Thanksgiving in our family has always been like a church potluck cooked all by my grandmother with maybe the exception of my mom helping with the potato salad, cole slaw and the deviled eggs and also providing an extra oven in which to cook the ham, all of this following my grandmother’s instructions, of course. I just want to lay out the menu for you. Now mind you, this menu has been the same (with maybe the addition of a broccoli casserole in recent years and the English peas being optional) for as long as I can remember. Here it is:

Turkey, Ham, cornbread dressing, giblet gravy, corn, lima beans, black-eyed peas or purple-hull peas, English/sweet peas, candied yams, cole slaw, potato salad (with and w/o relish), deviled eggs (with and w/o relish), watergate salad, brown-n-serve rolls, cranberry sauce, and the recent broccoli casserole. Dessert consists of assorted homemade cookies, homemade candies, blueberry pie, lemon icebox pie, apple pie, sweet potato pie and banana pudding. My aunt usually brings the ice tea, which she makes in what i guess are gallon-sized dill pickle jars. I think my aunt is also responsible for the banana pudding.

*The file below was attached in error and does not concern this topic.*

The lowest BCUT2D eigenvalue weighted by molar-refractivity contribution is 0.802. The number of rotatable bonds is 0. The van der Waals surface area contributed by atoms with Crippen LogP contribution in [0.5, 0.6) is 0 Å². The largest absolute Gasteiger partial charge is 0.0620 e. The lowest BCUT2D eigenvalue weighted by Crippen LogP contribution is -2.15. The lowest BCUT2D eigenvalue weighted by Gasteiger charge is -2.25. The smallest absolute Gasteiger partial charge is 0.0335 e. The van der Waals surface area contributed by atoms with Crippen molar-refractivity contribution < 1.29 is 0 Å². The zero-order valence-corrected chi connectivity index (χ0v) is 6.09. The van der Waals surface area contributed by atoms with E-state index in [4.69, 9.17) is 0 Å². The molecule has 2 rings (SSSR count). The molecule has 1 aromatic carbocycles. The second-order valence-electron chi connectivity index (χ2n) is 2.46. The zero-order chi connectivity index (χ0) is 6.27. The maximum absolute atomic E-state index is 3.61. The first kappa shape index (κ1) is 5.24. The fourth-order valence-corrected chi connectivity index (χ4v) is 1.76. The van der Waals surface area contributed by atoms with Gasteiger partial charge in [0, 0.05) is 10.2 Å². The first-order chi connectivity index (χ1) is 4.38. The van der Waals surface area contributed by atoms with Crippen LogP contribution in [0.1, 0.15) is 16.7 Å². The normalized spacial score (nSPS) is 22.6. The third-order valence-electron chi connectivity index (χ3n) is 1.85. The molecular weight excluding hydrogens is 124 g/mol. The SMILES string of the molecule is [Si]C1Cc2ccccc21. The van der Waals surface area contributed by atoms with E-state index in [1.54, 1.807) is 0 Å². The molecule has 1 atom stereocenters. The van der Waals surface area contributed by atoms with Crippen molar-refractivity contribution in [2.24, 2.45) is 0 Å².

Now a little more about the food before I move on to Thanksgiving family politics. I think my grandmother’s cornbread dressing sets the standard. If we had nothing else, I would be happy with just the dressing–gravy not required. She makes her dressing in a dish pan…yes, a big dish pan….and she claims that you must use the broth from your turkey or it won’t be any good. (BTW, there is no sage in my grandmother’s dressing and of course, and this almost goes without saying, the cornbread must be homemade–jiffy mix is for the birds and for Yankees. It’s like iced tea that isn’t brewed–you gotta be kidding me! Yes, I’m a tea snob. I’m also a fried catfish snob, but that is for another discussion.) I am so spoiled by her dressing that I will usually not order dressing at any restaurant because I’m never sure what I’m gonna get–kinda like meatloaf. Anyways, one year my grandmother was sick on Thanksgiving and the rest of us were stuck trying to pull things together that day. Well, so many people kept going to her and asking if the dressing was done, that she finally got out of her sick bed and fussing, came into the kitchen claiming, “one day I’ll be gone and won’t nobody in this family be able to fix anything!” As a matter of fact, she told me the same thing just yesterday.